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NATURE Bustling springtime frenzy

Outdoor Living
Dob dipping, zig-zagging and stick picking


Country sights and sounds
John Shelley


My walk tonight was quiet, initially so, at least. I was out at dusk to watch the starlings come to roost and to count the waterfowl as they gathered in the bay. Together with the usual complement of mallard, moorhen and coot, eight little grebes, or dabchicks, as we affectionately know them, came to feed in open water.
They stayed in a loose group to amuse me, dipping beneath the surface one after another until none at all was visible, then reappearing as if by magic; they were there, I look away briefly and then back – they are gone. Are my eyes playing tricks? Not at all, for this is what little grebes do with their time, diving to take items of food many feet deep before bobbing to the top as surely as would little corks.
Elizabethan poet Michael Drayton noted this behaviour in his epic topographical work Poly-Olbian: ‘the diving dobchick here among the rest you see / Now up, now down again, that hard it is to prove / whether under water most it liveth, or above.’ It most certainly lives above, although when feeding hard this little diver can be submerged for longer and more frequent periods of time than it spends on the surface. Drayton called it ‘dobchick’. To us it is dabchick or dobber, and elsewhere, dabber, dapper, doucker.
Another name, though from where I cannot say, is ‘arsefoot’, this presumably earned by the bird’s cumbersome, stumbling gait when on land. This is a water bird, through and through, built perfectly for its proper element.
In another week or two this avian octet will become a duo as nesting time approaches. Only two will remain here when the others disperse. The pair that stay will build a floating raft of broken reeds, the top fashioned into a shallow depression which will hold the eggs. Then the colourful dabchick and his mate will be even more difficult to approach. One hint of danger and the two will be gone. When they reappear it will be as a floating stick, lying prostrate on the water with heads stretched before them, all watchful eye and ready limb.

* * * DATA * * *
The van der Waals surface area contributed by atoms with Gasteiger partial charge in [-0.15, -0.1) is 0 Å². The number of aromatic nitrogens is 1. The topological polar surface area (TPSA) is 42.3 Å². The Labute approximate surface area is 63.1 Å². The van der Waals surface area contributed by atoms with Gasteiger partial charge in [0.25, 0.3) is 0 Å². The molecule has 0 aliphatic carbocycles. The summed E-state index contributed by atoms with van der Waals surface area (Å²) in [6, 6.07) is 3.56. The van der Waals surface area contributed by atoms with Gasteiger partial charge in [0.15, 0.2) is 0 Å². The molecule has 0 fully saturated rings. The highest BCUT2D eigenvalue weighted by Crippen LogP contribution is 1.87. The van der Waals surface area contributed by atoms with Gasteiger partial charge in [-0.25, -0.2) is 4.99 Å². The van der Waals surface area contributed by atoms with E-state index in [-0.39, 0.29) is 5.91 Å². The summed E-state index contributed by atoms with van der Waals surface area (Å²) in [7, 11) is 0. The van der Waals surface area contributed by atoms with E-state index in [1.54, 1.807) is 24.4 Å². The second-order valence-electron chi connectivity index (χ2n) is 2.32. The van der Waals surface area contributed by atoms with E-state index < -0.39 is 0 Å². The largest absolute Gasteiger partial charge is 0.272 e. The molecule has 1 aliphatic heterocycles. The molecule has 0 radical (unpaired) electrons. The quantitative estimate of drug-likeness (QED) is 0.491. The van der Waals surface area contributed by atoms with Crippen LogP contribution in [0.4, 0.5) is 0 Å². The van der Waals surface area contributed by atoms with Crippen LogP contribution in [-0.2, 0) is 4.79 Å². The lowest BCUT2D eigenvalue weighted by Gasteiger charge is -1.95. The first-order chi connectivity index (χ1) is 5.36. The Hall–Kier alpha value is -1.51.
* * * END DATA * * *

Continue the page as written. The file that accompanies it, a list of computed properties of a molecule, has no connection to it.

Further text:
But such wonders are for April and May; for now we have the excitement of March to deal with.
‘In like a lion, out like a lamb’ says the weatherman of this month. There was nothing lion-like about the way March began her four-and-a-half-week rule. Even in the first week we took very pleasant walks in bright sunshine, with the express purpose of finding Mad March Hares. We followed zig-zag paths that converged upon gateways and found severe damage to the bark around the base of young beech trees – sure signs that hares are about in abundance, yet their madness must have taken them elsewhere, for we saw none.
There were butterflies, small tortoiseshell and yellow brimstone, both newly out of hibernation, and rooks in the rookery, peering into storm-battered nests and effecting repairs with new-gathered sticks. All are happy in the sun, the butterflies to have warmth and an uplifting breeze, the rooks to have the company of their congregation, and I to have it all.
A man and his neighbour passed close by. ‘Are ye going to shoot the crows?’ one asked.
‘I might,’ conceded his friend. They moved on. I wanted to tell them – ‘Those aren’t crows, they’re rooks, and every one the farmer’s friend.’
It was no use. I had tried before. ‘Aah,’ the landlord had said, with a slow and understanding nod, allowing me to go along my way gladdened, before setting about that same work when nobody was around.
But aren’t those rooks funny? One allows his gaze to fall upon a certain stick. His head turns to the left, then to the right. ‘That surely is a fine piece of wood,’ he says to himself as he drops to the ground and strides across to where it lies. He tries to pick it up. It is too long, ridiculously so. He turns it, twists it, pulls it about and makes many attempts to take it to his home, but it remains unmanageable. It is now his sole desire to possess this one thing.
He worries at it, pecking and biting with his powerful beak until finally, after a good deal of work, it falls into two parts. It no longer has the same appeal. Off he strides to find another among the thousands. It has to be the right  one.
And then he is back at his branch to laugh at us looking for the hare and the dobber, which he sees every day.